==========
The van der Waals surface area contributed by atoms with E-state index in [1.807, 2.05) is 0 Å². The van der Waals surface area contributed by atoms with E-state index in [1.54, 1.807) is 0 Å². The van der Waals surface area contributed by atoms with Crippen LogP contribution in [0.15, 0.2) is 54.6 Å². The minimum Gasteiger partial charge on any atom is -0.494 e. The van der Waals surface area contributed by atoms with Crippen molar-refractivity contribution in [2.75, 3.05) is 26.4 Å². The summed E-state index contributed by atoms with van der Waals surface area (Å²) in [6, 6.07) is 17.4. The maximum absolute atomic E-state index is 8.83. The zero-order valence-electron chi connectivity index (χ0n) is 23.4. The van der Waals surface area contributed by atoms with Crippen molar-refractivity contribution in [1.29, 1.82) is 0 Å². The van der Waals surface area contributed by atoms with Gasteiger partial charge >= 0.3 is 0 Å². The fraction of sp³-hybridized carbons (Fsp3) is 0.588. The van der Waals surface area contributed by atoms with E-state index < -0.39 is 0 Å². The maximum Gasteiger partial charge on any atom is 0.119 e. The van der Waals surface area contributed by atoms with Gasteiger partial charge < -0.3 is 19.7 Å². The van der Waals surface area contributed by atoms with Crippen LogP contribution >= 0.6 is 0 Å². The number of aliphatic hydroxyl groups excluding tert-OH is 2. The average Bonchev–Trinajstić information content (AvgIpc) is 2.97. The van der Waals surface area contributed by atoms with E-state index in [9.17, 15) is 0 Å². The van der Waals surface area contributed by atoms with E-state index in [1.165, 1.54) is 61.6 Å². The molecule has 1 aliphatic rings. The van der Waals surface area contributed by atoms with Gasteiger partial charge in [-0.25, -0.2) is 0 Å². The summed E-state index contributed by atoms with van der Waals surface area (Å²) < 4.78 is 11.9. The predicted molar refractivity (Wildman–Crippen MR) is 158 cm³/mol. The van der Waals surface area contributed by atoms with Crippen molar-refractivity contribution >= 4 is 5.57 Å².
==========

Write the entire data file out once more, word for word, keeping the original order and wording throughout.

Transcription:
The van der Waals surface area contributed by atoms with E-state index in [1.807, 2.05) is 0 Å². The van der Waals surface area contributed by atoms with E-state index in [1.54, 1.807) is 0 Å². The van der Waals surface area contributed by atoms with Crippen LogP contribution in [0.15, 0.2) is 54.6 Å². The minimum Gasteiger partial charge on any atom is -0.494 e. The van der Waals surface area contributed by atoms with Crippen molar-refractivity contribution in [2.75, 3.05) is 26.4 Å². The summed E-state index contributed by atoms with van der Waals surface area (Å²) in [6, 6.07) is 17.4. The maximum absolute atomic E-state index is 8.83. The zero-order valence-electron chi connectivity index (χ0n) is 23.4. The van der Waals surface area contributed by atoms with Crippen molar-refractivity contribution in [1.29, 1.82) is 0 Å². The van der Waals surface area contributed by atoms with Gasteiger partial charge >= 0.3 is 0 Å². The fraction of sp³-hybridized carbons (Fsp3) is 0.588. The van der Waals surface area contributed by atoms with E-state index < -0.39 is 0 Å². The maximum Gasteiger partial charge on any atom is 0.119 e. The van der Waals surface area contributed by atoms with Gasteiger partial charge < -0.3 is 19.7 Å². The van der Waals surface area contributed by atoms with Crippen LogP contribution >= 0.6 is 0 Å². The number of aliphatic hydroxyl groups excluding tert-OH is 2. The average Bonchev–Trinajstić information content (AvgIpc) is 2.97. The van der Waals surface area contributed by atoms with E-state index in [9.17, 15) is 0 Å². The van der Waals surface area contributed by atoms with E-state index in [1.165, 1.54) is 61.6 Å². The molecule has 1 aliphatic rings. The van der Waals surface area contributed by atoms with Gasteiger partial charge in [-0.25, -0.2) is 0 Å². The summed E-state index contributed by atoms with van der Waals surface area (Å²) < 4.78 is 11.9. The predicted molar refractivity (Wildman–Crippen MR) is 158 cm³/mol. The van der Waals surface area contributed by atoms with Crippen molar-refractivity contribution >= 4 is 5.57 Å².